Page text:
• Thought #2: Hunter has coached nearly half his games without Nicklas Backstrom. Backstrom is another possession machine (see last year, for example), but the Caps under Hunter were at 48.7% with Backstrom and 42.1% without him. Verdict: Missing Backstrom is a killer (shocking, I know), even if the team wasn't above the waterline with him in the lineup.
  • Thought #3: There's a learning curve associated with Hunter's system. Since he's coached 30 games, let's look at 10-game segments since Hunter took over: 50.6%, 43.8%, 41.9%. Verdict: Yeah, that ain't it.

There are other possibilities, but it would seem that injuries have played a significant part in the discrepancy between the even-strength possession numbers under the Caps' two 2011-12 bench bosses... but they don't explain it all. Dale Hunter's system seems to be predicated upon limiting scoring chances-against at the expense of puck possession, almost dropping back to neutral ice at the first sign of a 50/50 puck in the offensive so as to avoid odd-man rushes-against, and frequently collapsing to block shots from the outside when the opponents establish possession in the Capitals zone. That the Caps have been moderately successful playing Hunter's system is a testament to Vokoun's resurgence (though, to be fair, that's also a bit of a two-way street), and some timely scoring.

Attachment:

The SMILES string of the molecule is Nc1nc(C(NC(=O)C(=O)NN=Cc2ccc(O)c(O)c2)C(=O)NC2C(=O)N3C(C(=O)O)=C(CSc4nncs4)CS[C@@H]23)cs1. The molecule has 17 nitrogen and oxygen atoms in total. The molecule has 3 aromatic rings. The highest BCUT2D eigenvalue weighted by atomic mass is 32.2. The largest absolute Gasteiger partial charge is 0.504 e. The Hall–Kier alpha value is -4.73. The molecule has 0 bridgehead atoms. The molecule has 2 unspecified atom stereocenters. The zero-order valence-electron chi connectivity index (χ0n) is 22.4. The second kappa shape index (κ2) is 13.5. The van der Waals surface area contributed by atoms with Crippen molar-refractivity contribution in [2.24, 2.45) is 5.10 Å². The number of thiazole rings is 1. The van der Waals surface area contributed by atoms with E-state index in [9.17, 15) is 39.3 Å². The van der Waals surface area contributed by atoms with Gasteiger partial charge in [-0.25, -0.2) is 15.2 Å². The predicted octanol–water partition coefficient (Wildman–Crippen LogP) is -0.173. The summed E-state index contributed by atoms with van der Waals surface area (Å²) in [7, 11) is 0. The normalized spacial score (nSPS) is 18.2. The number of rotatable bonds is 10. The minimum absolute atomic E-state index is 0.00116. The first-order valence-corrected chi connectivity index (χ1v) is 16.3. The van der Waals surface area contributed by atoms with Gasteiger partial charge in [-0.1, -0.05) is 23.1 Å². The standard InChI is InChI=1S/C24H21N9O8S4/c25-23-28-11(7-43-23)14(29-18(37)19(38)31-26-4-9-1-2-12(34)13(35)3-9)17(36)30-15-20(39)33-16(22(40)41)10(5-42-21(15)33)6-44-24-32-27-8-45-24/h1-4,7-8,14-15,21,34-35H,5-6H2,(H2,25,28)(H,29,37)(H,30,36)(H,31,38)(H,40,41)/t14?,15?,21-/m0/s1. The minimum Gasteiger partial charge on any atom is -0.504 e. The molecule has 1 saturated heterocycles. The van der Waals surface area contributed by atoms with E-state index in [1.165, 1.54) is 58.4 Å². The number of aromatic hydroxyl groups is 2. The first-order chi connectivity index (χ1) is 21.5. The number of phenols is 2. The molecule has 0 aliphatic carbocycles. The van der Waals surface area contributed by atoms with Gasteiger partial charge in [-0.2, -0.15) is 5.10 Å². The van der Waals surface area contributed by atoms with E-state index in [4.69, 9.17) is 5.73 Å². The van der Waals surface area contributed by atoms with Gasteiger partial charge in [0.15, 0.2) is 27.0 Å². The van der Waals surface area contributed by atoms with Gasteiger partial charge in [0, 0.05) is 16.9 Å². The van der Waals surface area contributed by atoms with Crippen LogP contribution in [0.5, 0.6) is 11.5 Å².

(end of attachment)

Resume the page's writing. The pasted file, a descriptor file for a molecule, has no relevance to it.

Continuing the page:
Maybe with a few key names back in the lineup and better effort and results along the boards, it's a system that will work. And it might even be good enough to win games as-is if the special teams can perform near the top of the League. But right now every game is like rolling a 20-sided die (if you've read this far, chances are you own one), with nine winning numbers and 11 losers. And that's a tough way to try to make up ground in a playoff race when you're on the outside looking in.